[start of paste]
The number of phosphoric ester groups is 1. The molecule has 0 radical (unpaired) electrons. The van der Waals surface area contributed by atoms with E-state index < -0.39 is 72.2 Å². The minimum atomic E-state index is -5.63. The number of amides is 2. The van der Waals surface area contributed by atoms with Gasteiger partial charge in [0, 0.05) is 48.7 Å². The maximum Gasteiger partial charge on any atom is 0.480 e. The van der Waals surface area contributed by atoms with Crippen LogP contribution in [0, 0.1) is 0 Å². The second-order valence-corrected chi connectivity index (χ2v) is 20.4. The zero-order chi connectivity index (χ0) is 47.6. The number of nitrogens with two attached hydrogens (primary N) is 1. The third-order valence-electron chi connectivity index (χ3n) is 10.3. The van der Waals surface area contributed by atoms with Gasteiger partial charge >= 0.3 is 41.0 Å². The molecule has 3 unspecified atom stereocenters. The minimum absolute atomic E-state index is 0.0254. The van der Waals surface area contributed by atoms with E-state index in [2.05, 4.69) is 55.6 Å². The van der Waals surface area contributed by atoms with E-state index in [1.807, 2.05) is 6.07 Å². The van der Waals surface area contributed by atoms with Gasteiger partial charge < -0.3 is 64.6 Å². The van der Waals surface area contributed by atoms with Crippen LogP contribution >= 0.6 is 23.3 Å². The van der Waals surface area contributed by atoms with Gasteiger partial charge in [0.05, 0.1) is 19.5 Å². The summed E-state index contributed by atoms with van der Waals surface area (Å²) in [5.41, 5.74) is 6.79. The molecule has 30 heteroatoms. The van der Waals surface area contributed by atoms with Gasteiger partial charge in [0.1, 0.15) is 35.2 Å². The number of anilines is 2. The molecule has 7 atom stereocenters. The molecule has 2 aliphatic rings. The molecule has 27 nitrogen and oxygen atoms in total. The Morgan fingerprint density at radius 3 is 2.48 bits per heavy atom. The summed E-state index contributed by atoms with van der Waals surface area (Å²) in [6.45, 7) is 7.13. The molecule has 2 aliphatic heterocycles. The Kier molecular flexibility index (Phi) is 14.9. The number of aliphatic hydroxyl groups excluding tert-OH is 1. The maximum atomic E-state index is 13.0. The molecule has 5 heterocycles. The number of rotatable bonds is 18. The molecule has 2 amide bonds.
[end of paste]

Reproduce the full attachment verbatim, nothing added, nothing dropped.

The number of phosphoric ester groups is 1. The molecule has 0 radical (unpaired) electrons. The van der Waals surface area contributed by atoms with E-state index < -0.39 is 72.2 Å². The minimum atomic E-state index is -5.63. The number of amides is 2. The van der Waals surface area contributed by atoms with Gasteiger partial charge in [0, 0.05) is 48.7 Å². The maximum Gasteiger partial charge on any atom is 0.480 e. The van der Waals surface area contributed by atoms with Crippen LogP contribution in [0, 0.1) is 0 Å². The second-order valence-corrected chi connectivity index (χ2v) is 20.4. The zero-order chi connectivity index (χ0) is 47.6. The number of nitrogens with two attached hydrogens (primary N) is 1. The third-order valence-electron chi connectivity index (χ3n) is 10.3. The van der Waals surface area contributed by atoms with Gasteiger partial charge >= 0.3 is 41.0 Å². The molecule has 3 unspecified atom stereocenters. The minimum absolute atomic E-state index is 0.0254. The van der Waals surface area contributed by atoms with E-state index in [2.05, 4.69) is 55.6 Å². The van der Waals surface area contributed by atoms with E-state index in [1.807, 2.05) is 6.07 Å². The van der Waals surface area contributed by atoms with Gasteiger partial charge < -0.3 is 64.6 Å². The van der Waals surface area contributed by atoms with Crippen LogP contribution >= 0.6 is 23.3 Å². The van der Waals surface area contributed by atoms with Gasteiger partial charge in [0.05, 0.1) is 19.5 Å². The summed E-state index contributed by atoms with van der Waals surface area (Å²) in [5.41, 5.74) is 6.79. The molecule has 30 heteroatoms. The van der Waals surface area contributed by atoms with Gasteiger partial charge in [0.1, 0.15) is 35.2 Å². The number of anilines is 2. The molecule has 7 atom stereocenters. The molecule has 2 aliphatic rings. The molecule has 27 nitrogen and oxygen atoms in total. The Morgan fingerprint density at radius 3 is 2.48 bits per heavy atom. The summed E-state index contributed by atoms with van der Waals surface area (Å²) in [6.45, 7) is 7.13. The molecule has 2 aliphatic heterocycles. The Kier molecular flexibility index (Phi) is 14.9. The number of aliphatic hydroxyl groups excluding tert-OH is 1. The maximum atomic E-state index is 13.0. The molecule has 5 heterocycles. The number of rotatable bonds is 18. The molecule has 2 amide bonds.